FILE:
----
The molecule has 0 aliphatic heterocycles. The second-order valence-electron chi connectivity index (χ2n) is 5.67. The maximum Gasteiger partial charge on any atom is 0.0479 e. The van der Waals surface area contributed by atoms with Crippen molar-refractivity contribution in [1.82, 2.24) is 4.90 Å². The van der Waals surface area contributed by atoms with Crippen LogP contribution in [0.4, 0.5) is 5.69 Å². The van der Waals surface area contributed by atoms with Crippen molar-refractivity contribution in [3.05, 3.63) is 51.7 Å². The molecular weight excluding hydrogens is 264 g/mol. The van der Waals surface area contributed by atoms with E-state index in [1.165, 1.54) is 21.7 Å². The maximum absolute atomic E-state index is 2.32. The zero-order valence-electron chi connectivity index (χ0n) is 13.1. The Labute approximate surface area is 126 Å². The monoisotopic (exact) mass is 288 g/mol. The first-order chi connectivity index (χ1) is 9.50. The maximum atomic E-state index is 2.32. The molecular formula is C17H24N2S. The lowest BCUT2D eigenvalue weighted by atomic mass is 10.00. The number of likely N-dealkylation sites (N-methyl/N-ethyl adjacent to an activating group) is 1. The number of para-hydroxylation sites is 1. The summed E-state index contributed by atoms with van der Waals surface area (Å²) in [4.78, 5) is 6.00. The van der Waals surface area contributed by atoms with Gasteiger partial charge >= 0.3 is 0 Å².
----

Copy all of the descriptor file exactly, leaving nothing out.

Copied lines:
The molecule has 0 aliphatic heterocycles. The second-order valence-electron chi connectivity index (χ2n) is 5.67. The maximum Gasteiger partial charge on any atom is 0.0479 e. The van der Waals surface area contributed by atoms with Crippen molar-refractivity contribution in [1.82, 2.24) is 4.90 Å². The van der Waals surface area contributed by atoms with Crippen LogP contribution in [0.4, 0.5) is 5.69 Å². The van der Waals surface area contributed by atoms with Crippen molar-refractivity contribution in [3.05, 3.63) is 51.7 Å². The molecular weight excluding hydrogens is 264 g/mol. The van der Waals surface area contributed by atoms with E-state index in [1.165, 1.54) is 21.7 Å². The maximum absolute atomic E-state index is 2.32. The zero-order valence-electron chi connectivity index (χ0n) is 13.1. The Labute approximate surface area is 126 Å². The monoisotopic (exact) mass is 288 g/mol. The first-order chi connectivity index (χ1) is 9.50. The maximum atomic E-state index is 2.32. The molecular formula is C17H24N2S. The lowest BCUT2D eigenvalue weighted by atomic mass is 10.00. The number of likely N-dealkylation sites (N-methyl/N-ethyl adjacent to an activating group) is 1. The number of para-hydroxylation sites is 1. The summed E-state index contributed by atoms with van der Waals surface area (Å²) in [4.78, 5) is 6.00. The van der Waals surface area contributed by atoms with Gasteiger partial charge >= 0.3 is 0 Å².